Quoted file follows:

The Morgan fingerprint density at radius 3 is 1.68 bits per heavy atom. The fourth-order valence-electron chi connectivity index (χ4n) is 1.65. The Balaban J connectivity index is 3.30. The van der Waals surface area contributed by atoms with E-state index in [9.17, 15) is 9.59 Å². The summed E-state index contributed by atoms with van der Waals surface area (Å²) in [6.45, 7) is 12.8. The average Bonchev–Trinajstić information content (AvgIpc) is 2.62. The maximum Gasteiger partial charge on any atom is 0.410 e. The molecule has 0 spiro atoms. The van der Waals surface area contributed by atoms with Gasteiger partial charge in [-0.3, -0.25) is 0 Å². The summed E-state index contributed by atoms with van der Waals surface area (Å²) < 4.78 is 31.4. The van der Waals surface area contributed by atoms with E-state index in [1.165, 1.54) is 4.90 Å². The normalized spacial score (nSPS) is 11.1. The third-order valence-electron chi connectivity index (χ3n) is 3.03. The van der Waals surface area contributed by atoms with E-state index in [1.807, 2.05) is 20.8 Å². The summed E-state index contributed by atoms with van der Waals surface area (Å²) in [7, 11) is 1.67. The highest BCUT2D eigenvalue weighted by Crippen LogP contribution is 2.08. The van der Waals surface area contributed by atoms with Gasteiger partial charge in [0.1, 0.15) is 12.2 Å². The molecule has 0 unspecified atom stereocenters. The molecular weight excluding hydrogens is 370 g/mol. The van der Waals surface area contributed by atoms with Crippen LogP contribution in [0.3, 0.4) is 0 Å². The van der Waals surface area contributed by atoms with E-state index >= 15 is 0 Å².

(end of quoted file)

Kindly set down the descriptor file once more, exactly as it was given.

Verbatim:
The Morgan fingerprint density at radius 3 is 1.68 bits per heavy atom. The fourth-order valence-electron chi connectivity index (χ4n) is 1.65. The Balaban J connectivity index is 3.30. The van der Waals surface area contributed by atoms with E-state index in [9.17, 15) is 9.59 Å². The summed E-state index contributed by atoms with van der Waals surface area (Å²) in [6.45, 7) is 12.8. The average Bonchev–Trinajstić information content (AvgIpc) is 2.62. The maximum Gasteiger partial charge on any atom is 0.410 e. The molecule has 0 spiro atoms. The van der Waals surface area contributed by atoms with Gasteiger partial charge in [-0.3, -0.25) is 0 Å². The summed E-state index contributed by atoms with van der Waals surface area (Å²) < 4.78 is 31.4. The van der Waals surface area contributed by atoms with E-state index in [1.165, 1.54) is 4.90 Å². The normalized spacial score (nSPS) is 11.1. The third-order valence-electron chi connectivity index (χ3n) is 3.03. The van der Waals surface area contributed by atoms with E-state index in [1.807, 2.05) is 20.8 Å². The summed E-state index contributed by atoms with van der Waals surface area (Å²) in [7, 11) is 1.67. The highest BCUT2D eigenvalue weighted by Crippen LogP contribution is 2.08. The van der Waals surface area contributed by atoms with Gasteiger partial charge in [0.1, 0.15) is 12.2 Å². The molecule has 0 unspecified atom stereocenters. The molecular weight excluding hydrogens is 370 g/mol. The van der Waals surface area contributed by atoms with Crippen LogP contribution in [0.3, 0.4) is 0 Å². The van der Waals surface area contributed by atoms with E-state index >= 15 is 0 Å².